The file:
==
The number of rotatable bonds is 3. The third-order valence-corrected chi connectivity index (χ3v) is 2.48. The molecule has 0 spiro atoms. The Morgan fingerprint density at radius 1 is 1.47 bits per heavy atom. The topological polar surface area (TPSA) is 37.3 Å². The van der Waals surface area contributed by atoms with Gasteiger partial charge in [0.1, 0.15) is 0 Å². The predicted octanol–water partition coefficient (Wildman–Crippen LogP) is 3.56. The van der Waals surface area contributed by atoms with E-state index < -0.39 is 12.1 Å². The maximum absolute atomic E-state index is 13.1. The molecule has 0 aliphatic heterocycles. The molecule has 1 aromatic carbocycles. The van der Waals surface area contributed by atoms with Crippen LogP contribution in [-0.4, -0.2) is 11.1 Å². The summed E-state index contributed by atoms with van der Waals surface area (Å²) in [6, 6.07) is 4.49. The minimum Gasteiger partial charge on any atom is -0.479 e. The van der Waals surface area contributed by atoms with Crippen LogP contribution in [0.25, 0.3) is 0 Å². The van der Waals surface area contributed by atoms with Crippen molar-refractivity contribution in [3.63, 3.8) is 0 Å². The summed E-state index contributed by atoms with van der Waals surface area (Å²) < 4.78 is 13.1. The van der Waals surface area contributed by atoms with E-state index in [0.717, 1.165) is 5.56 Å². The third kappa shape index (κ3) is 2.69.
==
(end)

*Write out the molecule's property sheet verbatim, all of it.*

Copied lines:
The number of rotatable bonds is 3. The third-order valence-corrected chi connectivity index (χ3v) is 2.48. The molecule has 0 spiro atoms. The Morgan fingerprint density at radius 1 is 1.47 bits per heavy atom. The topological polar surface area (TPSA) is 37.3 Å². The van der Waals surface area contributed by atoms with Gasteiger partial charge in [0.1, 0.15) is 0 Å². The predicted octanol–water partition coefficient (Wildman–Crippen LogP) is 3.56. The van der Waals surface area contributed by atoms with E-state index < -0.39 is 12.1 Å². The maximum absolute atomic E-state index is 13.1. The molecule has 0 aliphatic heterocycles. The molecule has 1 aromatic carbocycles. The van der Waals surface area contributed by atoms with Crippen LogP contribution in [-0.4, -0.2) is 11.1 Å². The summed E-state index contributed by atoms with van der Waals surface area (Å²) in [6, 6.07) is 4.49. The minimum Gasteiger partial charge on any atom is -0.479 e. The van der Waals surface area contributed by atoms with Crippen LogP contribution in [0.25, 0.3) is 0 Å². The van der Waals surface area contributed by atoms with Crippen molar-refractivity contribution in [3.63, 3.8) is 0 Å². The summed E-state index contributed by atoms with van der Waals surface area (Å²) < 4.78 is 13.1. The van der Waals surface area contributed by atoms with E-state index in [0.717, 1.165) is 5.56 Å². The third kappa shape index (κ3) is 2.69.